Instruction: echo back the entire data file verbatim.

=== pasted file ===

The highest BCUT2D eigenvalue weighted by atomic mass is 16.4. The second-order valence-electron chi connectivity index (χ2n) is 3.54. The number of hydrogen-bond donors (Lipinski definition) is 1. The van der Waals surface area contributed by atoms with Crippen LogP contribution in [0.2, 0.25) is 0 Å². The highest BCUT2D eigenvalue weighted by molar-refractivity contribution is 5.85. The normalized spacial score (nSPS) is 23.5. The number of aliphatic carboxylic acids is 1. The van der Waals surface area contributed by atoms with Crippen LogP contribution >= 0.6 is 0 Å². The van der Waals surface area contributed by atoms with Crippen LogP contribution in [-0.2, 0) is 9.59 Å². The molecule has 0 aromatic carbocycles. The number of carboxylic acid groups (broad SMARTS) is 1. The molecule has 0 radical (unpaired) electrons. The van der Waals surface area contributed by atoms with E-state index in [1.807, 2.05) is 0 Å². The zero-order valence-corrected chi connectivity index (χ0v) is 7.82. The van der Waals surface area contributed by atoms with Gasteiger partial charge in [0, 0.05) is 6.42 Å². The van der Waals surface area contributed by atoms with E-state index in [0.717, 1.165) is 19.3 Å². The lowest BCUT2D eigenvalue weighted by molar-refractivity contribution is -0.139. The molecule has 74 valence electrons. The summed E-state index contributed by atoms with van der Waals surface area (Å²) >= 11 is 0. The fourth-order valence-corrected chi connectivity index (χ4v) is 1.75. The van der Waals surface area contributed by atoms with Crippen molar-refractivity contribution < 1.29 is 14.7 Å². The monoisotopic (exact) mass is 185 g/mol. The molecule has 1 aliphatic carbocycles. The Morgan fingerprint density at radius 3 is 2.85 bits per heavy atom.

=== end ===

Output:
The highest BCUT2D eigenvalue weighted by atomic mass is 16.4. The second-order valence-electron chi connectivity index (χ2n) is 3.54. The number of hydrogen-bond donors (Lipinski definition) is 1. The van der Waals surface area contributed by atoms with Crippen LogP contribution in [0.2, 0.25) is 0 Å². The highest BCUT2D eigenvalue weighted by molar-refractivity contribution is 5.85. The normalized spacial score (nSPS) is 23.5. The number of aliphatic carboxylic acids is 1. The van der Waals surface area contributed by atoms with Crippen LogP contribution >= 0.6 is 0 Å². The van der Waals surface area contributed by atoms with Crippen LogP contribution in [-0.2, 0) is 9.59 Å². The molecule has 0 aromatic carbocycles. The number of carboxylic acid groups (broad SMARTS) is 1. The molecule has 0 radical (unpaired) electrons. The van der Waals surface area contributed by atoms with E-state index in [1.807, 2.05) is 0 Å². The zero-order valence-corrected chi connectivity index (χ0v) is 7.82. The van der Waals surface area contributed by atoms with Gasteiger partial charge in [0, 0.05) is 6.42 Å². The van der Waals surface area contributed by atoms with E-state index in [0.717, 1.165) is 19.3 Å². The lowest BCUT2D eigenvalue weighted by molar-refractivity contribution is -0.139. The molecule has 74 valence electrons. The summed E-state index contributed by atoms with van der Waals surface area (Å²) >= 11 is 0. The fourth-order valence-corrected chi connectivity index (χ4v) is 1.75. The van der Waals surface area contributed by atoms with Crippen molar-refractivity contribution < 1.29 is 14.7 Å². The monoisotopic (exact) mass is 185 g/mol. The molecule has 1 aliphatic carbocycles. The Morgan fingerprint density at radius 3 is 2.85 bits per heavy atom.